Call for inquiry into 'systemic' workplace bullying

Advocate calls on Government to launch inquiry into ‘systemic’ workplace bullying

14 May 2017

Workplace bullying in New Zealand is at an epidemic level and the Government is doing nothing about it, according to CultureSafe NZ director Allan Halse.
Halse, who has advocated for hundreds of victims of workplace bullying, is calling on the Minister of Workplace Relations and Safety Michael Woodhouse to launch an inquiry into “systemic” workplace bullying.
His call for an inquiry comes after Halse advocated for the woman at the centre of stories on today that outline allegations of bullying, racism and disrespect for bodies at Auckland City Hospital’s mortuary.
Halse wrote to Woodhouse in July 2015 outlining his concerns about serious deficiencies of the application and interpretation of the Health and Safety in Employment Act 1992 and its relationship to workplace bullying.
“That Act was strengthened by the Health and Safety at Work Act 2015 which took effect last year. The day it took effect top lawyer Mai Chen said in a NZ Herald article that there is now legal obligation on the employer to provide a safe working environment and that includes psychological and physiological harm as well as physical harm.”
But Halse says nothing came of his contact with Woodhouse or with the Ministry of Business, Innovation and Employment. And he says he sees employers continuing to provide unsafe working environments.
“I met with MBIE and WorkSafe about my concerns, but nothing has changed.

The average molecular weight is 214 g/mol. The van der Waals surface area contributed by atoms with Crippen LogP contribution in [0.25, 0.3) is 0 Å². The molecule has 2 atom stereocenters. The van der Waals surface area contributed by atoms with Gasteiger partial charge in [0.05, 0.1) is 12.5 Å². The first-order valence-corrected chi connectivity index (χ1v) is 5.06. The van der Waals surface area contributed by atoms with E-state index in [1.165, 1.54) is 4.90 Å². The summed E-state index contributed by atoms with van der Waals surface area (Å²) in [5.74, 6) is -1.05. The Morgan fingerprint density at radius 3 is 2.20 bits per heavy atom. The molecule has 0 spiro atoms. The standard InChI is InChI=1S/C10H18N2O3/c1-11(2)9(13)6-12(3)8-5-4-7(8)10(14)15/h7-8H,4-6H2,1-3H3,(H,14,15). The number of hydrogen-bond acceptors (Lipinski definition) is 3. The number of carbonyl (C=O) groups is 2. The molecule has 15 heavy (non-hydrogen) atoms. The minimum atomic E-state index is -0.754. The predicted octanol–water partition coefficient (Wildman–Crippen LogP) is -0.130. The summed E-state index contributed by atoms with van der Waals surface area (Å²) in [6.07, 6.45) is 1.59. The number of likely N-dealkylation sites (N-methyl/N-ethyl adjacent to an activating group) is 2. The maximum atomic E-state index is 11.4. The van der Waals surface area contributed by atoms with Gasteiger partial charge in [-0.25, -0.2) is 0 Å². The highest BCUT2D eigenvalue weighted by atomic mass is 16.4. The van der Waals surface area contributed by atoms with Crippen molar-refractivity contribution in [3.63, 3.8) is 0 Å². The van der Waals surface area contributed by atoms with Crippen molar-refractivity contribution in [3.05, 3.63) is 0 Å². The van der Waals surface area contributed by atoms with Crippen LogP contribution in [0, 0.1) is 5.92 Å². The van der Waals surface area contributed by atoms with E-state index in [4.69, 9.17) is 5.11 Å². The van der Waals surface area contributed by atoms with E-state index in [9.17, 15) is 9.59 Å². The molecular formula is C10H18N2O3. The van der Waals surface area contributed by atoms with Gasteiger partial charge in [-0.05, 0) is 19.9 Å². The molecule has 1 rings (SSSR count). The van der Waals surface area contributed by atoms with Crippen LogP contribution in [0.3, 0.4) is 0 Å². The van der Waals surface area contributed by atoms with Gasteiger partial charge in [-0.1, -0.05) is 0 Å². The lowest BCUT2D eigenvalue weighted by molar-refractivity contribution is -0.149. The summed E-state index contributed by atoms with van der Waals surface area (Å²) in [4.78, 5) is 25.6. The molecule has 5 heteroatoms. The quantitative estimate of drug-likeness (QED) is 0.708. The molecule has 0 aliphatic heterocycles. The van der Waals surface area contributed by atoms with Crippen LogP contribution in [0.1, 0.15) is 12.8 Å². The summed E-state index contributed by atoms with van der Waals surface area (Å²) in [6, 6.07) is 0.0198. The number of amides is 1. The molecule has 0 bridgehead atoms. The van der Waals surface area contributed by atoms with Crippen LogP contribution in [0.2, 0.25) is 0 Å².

“Workplace bullying is a health and safety issue but the Employment Relations Authority, being a civil jurisdiction, can’t rule on the Health and Safety Act so there really is no authoritative body that can impart justice for the victims of workplace bullying.”
Halse said a 20091 study showed the almost one if five workers had experienced workplace bullying.
“Why aren’t our politicians and our unions interested in helping fix this culture of workplace bullying? It is systemic across all of New Zealand. It’s high time that our politicians started taking some action on this issue.”
Halse acted for mortuary worker Mandy Kelly who made a formal complaint about her treatment in the workplace. She has since quit her job and returned to her UK home.
NZME and Fairfax have today reported that a top-level inquiry by WorkSafe is now under way into allegations of bullying and concerns about work practices, including the treatment of bodies, at Auckland City Hospital’s mortuary.
“Every single day I see how workplace bullying impacts on people… on their physical and mental health. It destroys them. And it has to stop.
“Not only does workplace bullying impact hundreds of people and their families, it also has far-reaching implications on our economy. It impacts our health system, our productivity as a country.
“This should absolutely be an election issue and I’m calling on the Michael Woodhouse to get his head out of the sand and finally address workplace bullying in this country by launching an inquiry into how far-reaching it is, the impacts of it on our economy and to examine the failings of our justice system in addressing workplace bullying head on.”


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